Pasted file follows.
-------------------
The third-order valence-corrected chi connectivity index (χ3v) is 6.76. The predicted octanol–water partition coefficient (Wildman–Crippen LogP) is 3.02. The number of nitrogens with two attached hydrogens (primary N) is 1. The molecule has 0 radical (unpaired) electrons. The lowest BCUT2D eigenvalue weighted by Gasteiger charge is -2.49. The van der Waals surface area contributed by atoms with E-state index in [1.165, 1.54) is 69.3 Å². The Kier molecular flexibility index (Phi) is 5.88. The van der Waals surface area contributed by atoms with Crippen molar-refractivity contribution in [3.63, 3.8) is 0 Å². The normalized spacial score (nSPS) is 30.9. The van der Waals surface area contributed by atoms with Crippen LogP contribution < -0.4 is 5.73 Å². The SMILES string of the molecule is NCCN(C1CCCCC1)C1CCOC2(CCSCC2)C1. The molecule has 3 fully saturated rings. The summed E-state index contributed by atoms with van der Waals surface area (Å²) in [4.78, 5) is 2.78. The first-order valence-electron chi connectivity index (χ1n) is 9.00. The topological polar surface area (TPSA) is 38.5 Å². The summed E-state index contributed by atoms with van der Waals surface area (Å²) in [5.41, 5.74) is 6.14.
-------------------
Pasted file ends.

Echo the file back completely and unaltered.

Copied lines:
The third-order valence-corrected chi connectivity index (χ3v) is 6.76. The predicted octanol–water partition coefficient (Wildman–Crippen LogP) is 3.02. The number of nitrogens with two attached hydrogens (primary N) is 1. The molecule has 0 radical (unpaired) electrons. The lowest BCUT2D eigenvalue weighted by Gasteiger charge is -2.49. The van der Waals surface area contributed by atoms with E-state index in [1.165, 1.54) is 69.3 Å². The Kier molecular flexibility index (Phi) is 5.88. The van der Waals surface area contributed by atoms with Crippen molar-refractivity contribution in [3.63, 3.8) is 0 Å². The normalized spacial score (nSPS) is 30.9. The van der Waals surface area contributed by atoms with Crippen LogP contribution < -0.4 is 5.73 Å². The SMILES string of the molecule is NCCN(C1CCCCC1)C1CCOC2(CCSCC2)C1. The molecule has 3 fully saturated rings. The summed E-state index contributed by atoms with van der Waals surface area (Å²) in [4.78, 5) is 2.78. The first-order valence-electron chi connectivity index (χ1n) is 9.00. The topological polar surface area (TPSA) is 38.5 Å². The summed E-state index contributed by atoms with van der Waals surface area (Å²) in [5.41, 5.74) is 6.14.